Not everything you see in the high street is black and white

One good thing about the economy at the moment is that it gives retailers plenty of opportunity to focus on what Christian ministers would have us believe are the true messages of Christmas.

The priests I speak to tell me this is traditionally one of the more frustrating tasks of their ministry, as they find themselves up against all the capitalist might of Mammon. This year retailers will be able to concentrate much more on the non-commercial aspects of Christmas.

One hopes they find comfort in doing so, because the materialistic sides of their lives are evidently going to be bleak. Retail consultancy Verdict added weight to predictions of recession this week with grim news that retailers will have a long tail of excess stock, amounting to 1.6bn, in the run-up to Christmas, having ordered rather more optimistically than sales figures are justifying.

Verdict expects November sales to show a 0.8 per cent rise to 16.7bn and December’s increase to amount to a little under three per cent at 20.5bn. Deloitte & Touche’s annual survey piles on the agony with news that three times as many retailers as last year are expecting a drop in turnover, with average sales expected to rise between a paltry one per cent and three per cent. Cut-price sales will come early this year – look out for them next week.

This is especially interesting in the light of the allegations of profiteering in the British retail market as continued by The Sunday Times last weekend under the campaigning headline “Rip-off Britain”. That newspaper has a long and highly respectable reputation for pursuing consumers’ best interests at the shops. I particularly applaud its past examinations of the superstores’ “price-war” claims.

Its latest contribution in this vein demonstrates that consumers can catch a train to Brussels or a ferry to Calais, can purchase over the Internet or even fly to New York and still make net savings on equivalent purchases in a British high street. Atmospheric support is supplied by computer hardware manufacturer Intel, which last week accused the Currys-to-PC World combine Dixons Stores Group of overcharging, thereby stunting the market for computers.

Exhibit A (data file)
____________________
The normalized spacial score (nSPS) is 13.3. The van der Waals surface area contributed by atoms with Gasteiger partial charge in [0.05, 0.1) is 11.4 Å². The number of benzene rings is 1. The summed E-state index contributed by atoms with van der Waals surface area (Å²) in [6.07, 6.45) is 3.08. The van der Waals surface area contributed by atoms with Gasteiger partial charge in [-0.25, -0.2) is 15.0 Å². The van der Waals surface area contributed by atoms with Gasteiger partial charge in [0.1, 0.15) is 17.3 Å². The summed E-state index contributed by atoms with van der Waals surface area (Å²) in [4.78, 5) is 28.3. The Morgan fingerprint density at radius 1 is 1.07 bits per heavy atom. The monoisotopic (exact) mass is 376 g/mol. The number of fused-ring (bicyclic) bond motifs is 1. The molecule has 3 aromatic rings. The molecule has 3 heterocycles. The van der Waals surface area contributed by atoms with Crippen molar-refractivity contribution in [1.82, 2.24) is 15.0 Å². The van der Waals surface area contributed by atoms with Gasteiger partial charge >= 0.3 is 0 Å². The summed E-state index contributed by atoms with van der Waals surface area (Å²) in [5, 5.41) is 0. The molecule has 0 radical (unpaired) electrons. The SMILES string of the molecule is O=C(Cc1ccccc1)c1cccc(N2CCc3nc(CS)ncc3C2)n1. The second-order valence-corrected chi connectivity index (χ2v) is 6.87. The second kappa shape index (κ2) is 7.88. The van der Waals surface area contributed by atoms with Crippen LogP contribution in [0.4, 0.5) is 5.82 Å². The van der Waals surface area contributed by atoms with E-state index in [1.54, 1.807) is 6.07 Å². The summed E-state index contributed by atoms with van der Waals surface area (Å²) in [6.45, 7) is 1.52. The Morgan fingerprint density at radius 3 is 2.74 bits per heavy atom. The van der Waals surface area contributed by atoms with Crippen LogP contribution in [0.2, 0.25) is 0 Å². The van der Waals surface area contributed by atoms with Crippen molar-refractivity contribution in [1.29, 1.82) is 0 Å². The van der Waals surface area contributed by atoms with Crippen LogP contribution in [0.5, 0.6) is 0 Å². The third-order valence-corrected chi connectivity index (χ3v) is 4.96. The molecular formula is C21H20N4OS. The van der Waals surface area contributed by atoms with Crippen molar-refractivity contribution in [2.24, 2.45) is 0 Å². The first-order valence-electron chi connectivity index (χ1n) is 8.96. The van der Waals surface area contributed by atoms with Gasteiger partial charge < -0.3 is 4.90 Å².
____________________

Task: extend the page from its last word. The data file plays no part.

Similarly, the stories of groceries costing as much as 40 per cent more in British superstores than abroad are well recorded. Our retail market is, apparently, overdue for having its collar felt by the Office of Fair Trading, the Department of Trade & Industry and the European Union.

This may or may not be fair on the majority of the domestic retail market. One case for the defence, which I have stated before, has it that the mechanics of the British market are not comparable with continental markets. It may very well be that British retailers enjoy net profit margins of five to eight per cent, compared with an equivalent of two or three per cent in continental Europe, but the cashflow cycle is also entirely different.

Continental retailers sit on their cash far longer than their UK rivals. Strip out the continental interest advantage and you will discover that net margins are altogether more comparable.

That is one defence. There are also pleas in mitigation to be made, before anyone runs away with the idea that continental markets are full of highly efficient Robin Hoods. One such plea might be that foreign manufacturers have a strong vested interest in keeping prices high for their products in the UK. The most obvious examples are in the motoring industry – indeed, The Sunday Times quotes a representative of Peugeot as saying that he (and by implication other continental manufacturers) are more than happy to enjoy wider margins in the UK. There must be a trade off here between availability and price, not just a rip-off.

Furthermore, it’s a bit rich to lay into the British retail market for over-charging when the likes of Asda and Sainsbury’s have been barred from flogging designer labels such as Ralph Lauren and Adidas at a discount by the European Union. I find it hard to understand why the EU should want to protect the huge margins of designer names acquired in the so-called grey market – and harder to understand why the superstores should want to re-invent the premium-brand game. But there is a sauce for both goose and gander here – and British retailers cannot be both cost-cutting and profiteering villains.

Meanwhile, the OFT cranked into action during the summer to declare that superstore chains may be abusing their buying power with suppliers to inflate margins at the expense of their customers. This is going to be very difficult to prove. Markets shares for the big four superstore chains vary wildly between product sectors and even the Office of National Statistics abandoned its retail sector annual report last year over concerns at how sales volumes were being used to calculate the retail prices index.

Don’t get me wrong. While arguing that British retailers may not be the villains they’re portrayed as, I’m not claiming they’re angels – and public scrutiny is healthy in any market.

But just remember those Christmas market sales predictions. If British retailers are forced to cut prices wildly to shift stock, those which haven’t been profiteering to date will go to the wall. That will reduce competition. And then no doubt our consumer champions will have further cause to complain.

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